Once an appraisal report has been filed with your lender, it may be time to consider locking in your interest rate and terms. First, get your lender’s current rate sheet and compare it with the one you kept from when you were pre-approved. This will show you what has happened to the market since you began the process. Then you can sit down with your loan officer and review the rate versus-fee alternatives.

You will also see that every program offers lock periods of 15, 30, 45, and say you have a 45-day escrow. That means you can lock immediately and ensure your rate so long as you close within that 45-day period. You could wait 15 days and lock for 30 days at a slightly cheaper price, but that good rate you got 15 days before may not be available now. Interest rates can change a lot in 15 days. That’s why it generally makes sense to lock in right away and avoid the risk of having increased interest rates blow your deal.

Let’s say you can lock in for 6% and 1 point today but you choose not to do that. If the market moves against you and 15 days later the rate is 6.375%, you are going to have to pay $375 more per year for every $100,000 you borrowed.

Once you have locked your rate it is extremely important that you get a copy of the lock confirmation from your lender. This confirmation is not customarily sent to borrowers, but it is the only way to verify all sources of origination fees, borrower names, loan terms, the interest rate, and the date and length of lock. With the lock confirmation you can verify that your loan representative has honored the agreement you were originally offered. Without it, the loan representative could charge you points “to lower the rate” but leave it high enough to get undisclosed points from the lender, too. A loan rep might even charge you to lock in but not do so, and keep the fee if rates hold.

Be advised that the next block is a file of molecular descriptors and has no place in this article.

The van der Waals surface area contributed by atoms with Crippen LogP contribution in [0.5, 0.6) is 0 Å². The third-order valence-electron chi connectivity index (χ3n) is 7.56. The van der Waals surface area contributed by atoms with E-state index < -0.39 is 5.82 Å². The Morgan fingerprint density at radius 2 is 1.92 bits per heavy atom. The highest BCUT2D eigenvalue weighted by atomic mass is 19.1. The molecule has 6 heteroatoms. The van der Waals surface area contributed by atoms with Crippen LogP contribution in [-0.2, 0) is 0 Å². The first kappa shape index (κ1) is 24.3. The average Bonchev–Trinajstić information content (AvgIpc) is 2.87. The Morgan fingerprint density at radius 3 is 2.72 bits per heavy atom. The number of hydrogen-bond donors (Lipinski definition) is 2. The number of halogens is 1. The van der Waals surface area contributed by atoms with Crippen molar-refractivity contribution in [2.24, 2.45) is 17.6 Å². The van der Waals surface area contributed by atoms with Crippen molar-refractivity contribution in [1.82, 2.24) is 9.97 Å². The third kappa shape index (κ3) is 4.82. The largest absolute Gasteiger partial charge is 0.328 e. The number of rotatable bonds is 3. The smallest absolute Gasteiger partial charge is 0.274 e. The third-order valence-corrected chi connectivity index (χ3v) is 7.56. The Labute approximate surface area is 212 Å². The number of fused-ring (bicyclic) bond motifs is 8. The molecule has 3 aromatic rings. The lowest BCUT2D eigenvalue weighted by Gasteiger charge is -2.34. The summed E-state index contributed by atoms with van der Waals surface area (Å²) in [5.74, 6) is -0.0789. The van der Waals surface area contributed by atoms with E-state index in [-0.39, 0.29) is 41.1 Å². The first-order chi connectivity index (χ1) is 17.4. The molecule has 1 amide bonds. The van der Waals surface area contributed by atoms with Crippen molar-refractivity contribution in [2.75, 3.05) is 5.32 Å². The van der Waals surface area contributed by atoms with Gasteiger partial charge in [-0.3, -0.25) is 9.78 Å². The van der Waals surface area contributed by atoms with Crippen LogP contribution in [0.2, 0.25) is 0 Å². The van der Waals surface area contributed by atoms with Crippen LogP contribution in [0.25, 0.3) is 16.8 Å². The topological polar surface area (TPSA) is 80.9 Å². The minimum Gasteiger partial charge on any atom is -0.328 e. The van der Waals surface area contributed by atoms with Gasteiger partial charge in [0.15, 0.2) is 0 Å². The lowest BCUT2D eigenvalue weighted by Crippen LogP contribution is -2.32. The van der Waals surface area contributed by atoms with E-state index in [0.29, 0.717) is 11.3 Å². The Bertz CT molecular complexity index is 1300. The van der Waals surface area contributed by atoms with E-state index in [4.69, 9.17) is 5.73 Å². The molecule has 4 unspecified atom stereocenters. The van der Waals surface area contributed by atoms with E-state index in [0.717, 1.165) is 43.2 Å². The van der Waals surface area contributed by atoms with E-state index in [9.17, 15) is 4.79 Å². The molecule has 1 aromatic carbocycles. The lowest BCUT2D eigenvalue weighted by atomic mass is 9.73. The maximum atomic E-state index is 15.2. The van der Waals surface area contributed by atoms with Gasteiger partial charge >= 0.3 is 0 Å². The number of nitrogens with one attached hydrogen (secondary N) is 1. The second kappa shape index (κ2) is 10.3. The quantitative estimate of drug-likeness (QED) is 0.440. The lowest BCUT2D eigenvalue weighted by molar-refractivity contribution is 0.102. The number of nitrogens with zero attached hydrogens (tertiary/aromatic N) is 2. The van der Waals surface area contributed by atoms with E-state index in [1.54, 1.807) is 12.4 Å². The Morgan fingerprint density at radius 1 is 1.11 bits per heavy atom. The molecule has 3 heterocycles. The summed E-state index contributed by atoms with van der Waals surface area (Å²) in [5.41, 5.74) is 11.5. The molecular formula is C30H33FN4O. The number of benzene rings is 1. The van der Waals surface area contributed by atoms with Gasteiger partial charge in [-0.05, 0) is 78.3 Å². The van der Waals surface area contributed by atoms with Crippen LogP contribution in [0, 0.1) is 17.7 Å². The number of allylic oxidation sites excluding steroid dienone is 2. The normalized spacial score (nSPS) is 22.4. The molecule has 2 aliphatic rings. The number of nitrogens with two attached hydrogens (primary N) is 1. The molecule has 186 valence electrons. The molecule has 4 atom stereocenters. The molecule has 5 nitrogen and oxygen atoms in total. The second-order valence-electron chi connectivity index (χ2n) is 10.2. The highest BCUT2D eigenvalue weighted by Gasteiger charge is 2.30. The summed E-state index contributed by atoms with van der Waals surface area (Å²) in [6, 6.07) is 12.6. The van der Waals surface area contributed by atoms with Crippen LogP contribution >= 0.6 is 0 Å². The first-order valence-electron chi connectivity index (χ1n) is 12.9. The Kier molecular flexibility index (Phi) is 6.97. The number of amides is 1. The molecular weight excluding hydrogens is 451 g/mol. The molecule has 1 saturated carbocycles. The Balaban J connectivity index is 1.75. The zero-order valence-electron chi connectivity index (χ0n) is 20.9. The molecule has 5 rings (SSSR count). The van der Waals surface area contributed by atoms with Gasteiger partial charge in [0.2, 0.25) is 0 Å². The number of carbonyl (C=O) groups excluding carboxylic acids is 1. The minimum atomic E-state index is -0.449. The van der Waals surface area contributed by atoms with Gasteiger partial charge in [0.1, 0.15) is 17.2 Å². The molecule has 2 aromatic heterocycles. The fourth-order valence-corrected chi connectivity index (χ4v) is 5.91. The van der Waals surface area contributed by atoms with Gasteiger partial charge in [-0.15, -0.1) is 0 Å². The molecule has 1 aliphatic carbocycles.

To learn more about mortgages and the home-buying and financing process, read more from our experts by visiting our Mortgage Learning Center.